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Re: The Scope of Step Names

From: Norman Walsh <Norman.Walsh@Sun.COM>
Date: Mon, 02 Oct 2006 16:42:41 -0700
To: public-xml-processing-model-wg@w3.org
Message-ID: <87r6xqmgi6.fsf@nwalsh.com>
/ Alex Milowski <alex@milowski.org> was heard to say:
| In section 4.1.2, we have:
| "The scope of component names is the flow graph of their container and
| the flow graphs of the constructs therein, recursively."
| I think should have been 'step names'.  component names are global
| as they represent a type of component that can be used in a step.
| If you then trace down the definition of a flow graph, things become
| very unclear.
| Per last week's discussion, I think we need to delete the term flow
| graph (and section 2.4) from the specification and just define the scope
| of step names explicitly.

I think that is a fair paraphrase of what we concluded last week. I
haven't yet carefully considered what violence that does to the spec.

| I think we have the following rules to consider:
| 1. Step must be able to refer to other steps that are
|    siblings (preceding and following) otherwise you
|    can't connected steps at all.

Given that we forbid loops, I don't think you need to consider
following siblings. When we get to defaulting, document order will
definitely become an issue, so I'm content to say that document order
is significant even when you don't have defaulting.

| 2. Steps must be able to refer to their step container
|    because otherwise you can't bind to the input of
|    the container (e.g. the input of the pipeline).


| 3. Steps should be able to refer to ancestors so that
|    you can refer to ancestor inputs (e.g. a descendant
|    may want to refer to the pipeline input).


| 4. Steps should be able to refer to siblings of
|    ancestors.

The preceding-siblings of ancestors at least.

| 5. Steps should not be able to refer to any descendant steps
|    of ancestors or siblings of ancestors that are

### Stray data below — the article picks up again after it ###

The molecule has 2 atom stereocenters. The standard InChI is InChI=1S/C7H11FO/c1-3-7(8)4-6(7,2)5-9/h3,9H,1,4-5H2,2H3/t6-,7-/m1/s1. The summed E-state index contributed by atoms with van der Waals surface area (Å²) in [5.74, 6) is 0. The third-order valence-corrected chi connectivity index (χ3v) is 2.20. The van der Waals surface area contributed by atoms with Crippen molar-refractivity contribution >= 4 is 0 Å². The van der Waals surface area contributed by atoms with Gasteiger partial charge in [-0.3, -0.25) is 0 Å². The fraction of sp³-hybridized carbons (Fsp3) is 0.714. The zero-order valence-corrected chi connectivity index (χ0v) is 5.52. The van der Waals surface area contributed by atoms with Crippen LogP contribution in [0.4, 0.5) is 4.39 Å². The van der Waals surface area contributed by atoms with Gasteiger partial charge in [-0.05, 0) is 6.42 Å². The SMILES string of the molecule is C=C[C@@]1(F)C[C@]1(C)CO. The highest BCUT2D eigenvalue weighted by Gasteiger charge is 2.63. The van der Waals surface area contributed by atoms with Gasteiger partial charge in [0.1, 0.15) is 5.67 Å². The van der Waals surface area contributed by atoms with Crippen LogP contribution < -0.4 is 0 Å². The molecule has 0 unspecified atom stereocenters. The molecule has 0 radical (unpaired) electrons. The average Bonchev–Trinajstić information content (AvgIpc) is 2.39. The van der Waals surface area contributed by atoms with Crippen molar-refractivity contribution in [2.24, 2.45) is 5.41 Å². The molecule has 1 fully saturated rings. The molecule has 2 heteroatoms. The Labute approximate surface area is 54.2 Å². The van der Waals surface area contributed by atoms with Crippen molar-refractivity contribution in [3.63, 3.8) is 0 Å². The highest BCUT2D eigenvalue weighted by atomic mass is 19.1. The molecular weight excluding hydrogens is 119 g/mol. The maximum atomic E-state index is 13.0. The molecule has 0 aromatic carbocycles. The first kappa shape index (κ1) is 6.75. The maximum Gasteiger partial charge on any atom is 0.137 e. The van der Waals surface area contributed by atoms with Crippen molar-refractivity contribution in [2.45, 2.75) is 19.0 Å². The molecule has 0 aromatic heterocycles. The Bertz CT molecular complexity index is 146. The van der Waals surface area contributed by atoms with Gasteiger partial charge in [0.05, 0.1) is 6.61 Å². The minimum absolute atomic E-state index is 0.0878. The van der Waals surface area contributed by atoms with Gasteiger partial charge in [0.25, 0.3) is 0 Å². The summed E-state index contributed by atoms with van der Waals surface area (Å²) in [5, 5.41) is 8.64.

|    step containers.  That is, you can't point inside a
|    step container that isn't your ancestor.


| Of these, (4) is probably the most "controversial".  Here is
| a simple example coming from a refinement of an actual
| pipeline:
| <p:pipeline name="example">
|   <p:declare-input port="pipe-input"/>
|   <p:declare-input port="metadata"/>
|   <p:declare-output port="pipe-output" source="main!output"/>
|   <p:step name="prep-metadata" type="p:xslt">
|       <p:input port="document" step="example" port="pipe-input"/>
|       <p:input port="transform" href="prep-metadata.xsl"/>
|   </p:step>
|   <p:viewport name="main">
|     <p:declare-input port="part"
|                      step="example" source="pipe-input"
|                      select="/doc/section"/>
|     <p:declare-output port="output"
|                       step="transform" source="result"/>
|     <p:step name="insert" type="p:insert">
|        <p:input port="document"
|                 step="main" port="part"/>
|        <p:input port="insertion"
|                 step="prep-metadata" port="result"/>
|     </p:step>
|     <p:step name="transform" type="p:xslt">
|        <p:input port="document"
|                 step="insert" port="result"/>
|        <p:input port="transform" href="part.xsl"/>
|     </p:step>
|   </p:viewport>
| </p:pipeline>
| In the above example, the step 'insert' refers to the sibling
| step 'prep-metadata' of its ancestor 'main'.

I think that has to be allowed.

                                        Be seeing you,

Norman Walsh
XML Standards Architect
Sun Microsystems, Inc.

Received on Monday, 2 October 2006 23:42:36 UTC

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